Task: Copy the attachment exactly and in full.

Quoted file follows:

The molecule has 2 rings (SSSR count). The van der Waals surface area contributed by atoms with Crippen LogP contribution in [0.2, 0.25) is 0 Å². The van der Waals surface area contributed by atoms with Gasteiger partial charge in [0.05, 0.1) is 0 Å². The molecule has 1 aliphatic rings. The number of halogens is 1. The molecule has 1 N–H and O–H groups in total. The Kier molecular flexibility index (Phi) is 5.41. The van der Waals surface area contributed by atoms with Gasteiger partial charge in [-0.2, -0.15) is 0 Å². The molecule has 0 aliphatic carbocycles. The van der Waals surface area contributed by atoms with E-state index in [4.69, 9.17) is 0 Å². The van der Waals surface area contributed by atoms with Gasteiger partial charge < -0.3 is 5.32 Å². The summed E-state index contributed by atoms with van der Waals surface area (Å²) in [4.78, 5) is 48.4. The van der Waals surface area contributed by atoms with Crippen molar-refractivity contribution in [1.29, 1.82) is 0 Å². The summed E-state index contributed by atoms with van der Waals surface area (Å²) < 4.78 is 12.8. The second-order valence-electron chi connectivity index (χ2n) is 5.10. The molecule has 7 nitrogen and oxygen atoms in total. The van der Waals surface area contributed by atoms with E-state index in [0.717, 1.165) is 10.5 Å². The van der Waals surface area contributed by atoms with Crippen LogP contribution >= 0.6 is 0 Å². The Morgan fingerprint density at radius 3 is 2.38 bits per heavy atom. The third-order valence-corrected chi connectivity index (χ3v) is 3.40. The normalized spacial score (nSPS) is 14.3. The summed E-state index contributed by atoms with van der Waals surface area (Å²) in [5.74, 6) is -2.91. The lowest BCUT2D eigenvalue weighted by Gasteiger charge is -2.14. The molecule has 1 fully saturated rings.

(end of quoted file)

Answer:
The molecule has 2 rings (SSSR count). The van der Waals surface area contributed by atoms with Crippen LogP contribution in [0.2, 0.25) is 0 Å². The van der Waals surface area contributed by atoms with Gasteiger partial charge in [0.05, 0.1) is 0 Å². The molecule has 1 aliphatic rings. The number of halogens is 1. The molecule has 1 N–H and O–H groups in total. The Kier molecular flexibility index (Phi) is 5.41. The van der Waals surface area contributed by atoms with Gasteiger partial charge in [-0.2, -0.15) is 0 Å². The molecule has 0 aliphatic carbocycles. The van der Waals surface area contributed by atoms with E-state index in [4.69, 9.17) is 0 Å². The van der Waals surface area contributed by atoms with Gasteiger partial charge < -0.3 is 5.32 Å². The summed E-state index contributed by atoms with van der Waals surface area (Å²) in [4.78, 5) is 48.4. The van der Waals surface area contributed by atoms with Crippen molar-refractivity contribution in [1.29, 1.82) is 0 Å². The summed E-state index contributed by atoms with van der Waals surface area (Å²) < 4.78 is 12.8. The second-order valence-electron chi connectivity index (χ2n) is 5.10. The molecule has 7 nitrogen and oxygen atoms in total. The van der Waals surface area contributed by atoms with E-state index in [0.717, 1.165) is 10.5 Å². The van der Waals surface area contributed by atoms with Crippen LogP contribution >= 0.6 is 0 Å². The Morgan fingerprint density at radius 3 is 2.38 bits per heavy atom. The third-order valence-corrected chi connectivity index (χ3v) is 3.40. The normalized spacial score (nSPS) is 14.3. The summed E-state index contributed by atoms with van der Waals surface area (Å²) in [5.74, 6) is -2.91. The lowest BCUT2D eigenvalue weighted by Gasteiger charge is -2.14. The molecule has 1 fully saturated rings.